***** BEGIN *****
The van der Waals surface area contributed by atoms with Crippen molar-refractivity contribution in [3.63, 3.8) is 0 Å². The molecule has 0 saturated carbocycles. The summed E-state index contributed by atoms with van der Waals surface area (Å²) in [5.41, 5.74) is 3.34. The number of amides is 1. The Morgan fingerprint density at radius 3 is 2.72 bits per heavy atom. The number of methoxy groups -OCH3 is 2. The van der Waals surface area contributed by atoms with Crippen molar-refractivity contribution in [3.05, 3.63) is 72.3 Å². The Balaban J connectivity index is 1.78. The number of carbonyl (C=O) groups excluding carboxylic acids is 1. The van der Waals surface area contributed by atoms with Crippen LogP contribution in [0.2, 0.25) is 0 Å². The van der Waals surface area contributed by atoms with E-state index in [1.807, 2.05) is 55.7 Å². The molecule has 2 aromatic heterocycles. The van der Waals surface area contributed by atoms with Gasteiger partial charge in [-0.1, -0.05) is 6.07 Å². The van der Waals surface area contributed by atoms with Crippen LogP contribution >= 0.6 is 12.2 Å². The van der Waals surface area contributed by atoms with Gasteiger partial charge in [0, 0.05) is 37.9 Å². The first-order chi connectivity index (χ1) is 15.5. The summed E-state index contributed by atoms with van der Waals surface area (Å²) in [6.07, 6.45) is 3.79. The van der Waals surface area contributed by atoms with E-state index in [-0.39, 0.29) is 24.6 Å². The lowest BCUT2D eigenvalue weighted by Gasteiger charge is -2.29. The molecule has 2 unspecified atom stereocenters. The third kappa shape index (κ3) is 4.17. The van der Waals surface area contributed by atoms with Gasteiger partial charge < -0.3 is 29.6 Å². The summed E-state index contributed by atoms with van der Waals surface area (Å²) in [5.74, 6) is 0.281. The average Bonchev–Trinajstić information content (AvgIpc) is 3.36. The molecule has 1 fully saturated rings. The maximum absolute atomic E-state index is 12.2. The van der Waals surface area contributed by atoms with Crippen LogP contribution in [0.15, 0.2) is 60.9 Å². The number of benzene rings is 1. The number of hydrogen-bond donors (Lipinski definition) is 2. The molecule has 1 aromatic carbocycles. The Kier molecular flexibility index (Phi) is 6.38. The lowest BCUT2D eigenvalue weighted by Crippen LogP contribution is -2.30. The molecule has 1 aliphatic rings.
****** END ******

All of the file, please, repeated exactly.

The van der Waals surface area contributed by atoms with Crippen molar-refractivity contribution in [3.63, 3.8) is 0 Å². The molecule has 0 saturated carbocycles. The summed E-state index contributed by atoms with van der Waals surface area (Å²) in [5.41, 5.74) is 3.34. The number of amides is 1. The Morgan fingerprint density at radius 3 is 2.72 bits per heavy atom. The number of methoxy groups -OCH3 is 2. The van der Waals surface area contributed by atoms with Crippen molar-refractivity contribution in [3.05, 3.63) is 72.3 Å². The Balaban J connectivity index is 1.78. The number of carbonyl (C=O) groups excluding carboxylic acids is 1. The van der Waals surface area contributed by atoms with Crippen LogP contribution in [0.2, 0.25) is 0 Å². The van der Waals surface area contributed by atoms with E-state index in [1.807, 2.05) is 55.7 Å². The molecule has 2 aromatic heterocycles. The van der Waals surface area contributed by atoms with Gasteiger partial charge in [-0.1, -0.05) is 6.07 Å². The van der Waals surface area contributed by atoms with Crippen LogP contribution >= 0.6 is 12.2 Å². The van der Waals surface area contributed by atoms with Gasteiger partial charge in [0, 0.05) is 37.9 Å². The first-order chi connectivity index (χ1) is 15.5. The summed E-state index contributed by atoms with van der Waals surface area (Å²) in [6.07, 6.45) is 3.79. The van der Waals surface area contributed by atoms with E-state index in [-0.39, 0.29) is 24.6 Å². The lowest BCUT2D eigenvalue weighted by Gasteiger charge is -2.29. The molecule has 2 unspecified atom stereocenters. The third kappa shape index (κ3) is 4.17. The van der Waals surface area contributed by atoms with Gasteiger partial charge < -0.3 is 29.6 Å². The summed E-state index contributed by atoms with van der Waals surface area (Å²) in [5.74, 6) is 0.281. The average Bonchev–Trinajstić information content (AvgIpc) is 3.36. The molecule has 1 fully saturated rings. The maximum absolute atomic E-state index is 12.2. The van der Waals surface area contributed by atoms with Crippen LogP contribution in [0.15, 0.2) is 60.9 Å². The number of benzene rings is 1. The number of hydrogen-bond donors (Lipinski definition) is 2. The molecule has 1 aromatic carbocycles. The Kier molecular flexibility index (Phi) is 6.38. The lowest BCUT2D eigenvalue weighted by Crippen LogP contribution is -2.30. The molecule has 1 aliphatic rings.